AMY GOODMAN: We have those reports that Khalilzad, the U.S. Ambassador to Afghanistan, met with Dostam, trying to put pressure for them to remove the boycott. Khalilzad. The allegations go according to some of those candidates, ones, was meeting with them to put pressure on them to pull out before the presidential election.
CHRISTIAN PARENTI: Well, yeah, he definitely met with people before the presidential election. And a few, two parties did pull out. He was actually going to come to the meeting where 14 of the candidates, or at least many of the deputies, were there in Kabul, where a bunch of us journalists were. He was on his way there, but then I think once a bunch of press showed up, he decided that that might look a bit poor for the U.S. Ambassador to come and knock heads together and try and cool people down. But I think that this boycott is probably going to fall apart as people, as these presidential candidates get their, their rewards, their positions.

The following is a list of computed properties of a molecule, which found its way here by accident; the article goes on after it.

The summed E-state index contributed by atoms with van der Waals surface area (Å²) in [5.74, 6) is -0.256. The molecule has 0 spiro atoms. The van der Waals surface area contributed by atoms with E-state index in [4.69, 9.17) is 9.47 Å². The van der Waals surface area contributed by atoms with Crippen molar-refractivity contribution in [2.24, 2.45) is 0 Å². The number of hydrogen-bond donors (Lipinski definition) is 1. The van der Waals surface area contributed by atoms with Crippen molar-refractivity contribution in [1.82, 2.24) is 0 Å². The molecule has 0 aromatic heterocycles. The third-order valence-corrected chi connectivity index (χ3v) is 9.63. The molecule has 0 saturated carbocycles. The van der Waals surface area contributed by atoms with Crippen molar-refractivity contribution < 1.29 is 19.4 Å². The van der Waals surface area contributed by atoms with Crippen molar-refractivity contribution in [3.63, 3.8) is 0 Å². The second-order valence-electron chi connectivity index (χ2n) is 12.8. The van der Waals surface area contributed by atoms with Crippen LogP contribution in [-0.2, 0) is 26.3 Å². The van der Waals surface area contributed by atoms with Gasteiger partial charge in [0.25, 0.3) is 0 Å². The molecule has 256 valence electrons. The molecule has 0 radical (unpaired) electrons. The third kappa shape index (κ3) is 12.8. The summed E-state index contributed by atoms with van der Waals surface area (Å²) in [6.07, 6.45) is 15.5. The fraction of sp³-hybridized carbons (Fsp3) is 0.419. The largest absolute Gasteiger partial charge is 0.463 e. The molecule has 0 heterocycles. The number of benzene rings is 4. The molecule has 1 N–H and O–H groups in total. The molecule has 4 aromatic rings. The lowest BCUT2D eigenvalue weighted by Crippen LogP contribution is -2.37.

Oh, Joel Brinkley. What is it Joni Mitchell once sang (and wrote)?

After the rush when you come back down
You're always disappointed
Nothing seems to keep you high
Drive your bargains
Push your papers
Win your medals
F**k your strangers
Don't it leave you on the empty side
("Woman of Heart And Mind" lyrics and music by Joni Mitchell -- from the Mitchell album, For the Roses.)

Don't it though, Brinkley? Don't it leave you on the empty side?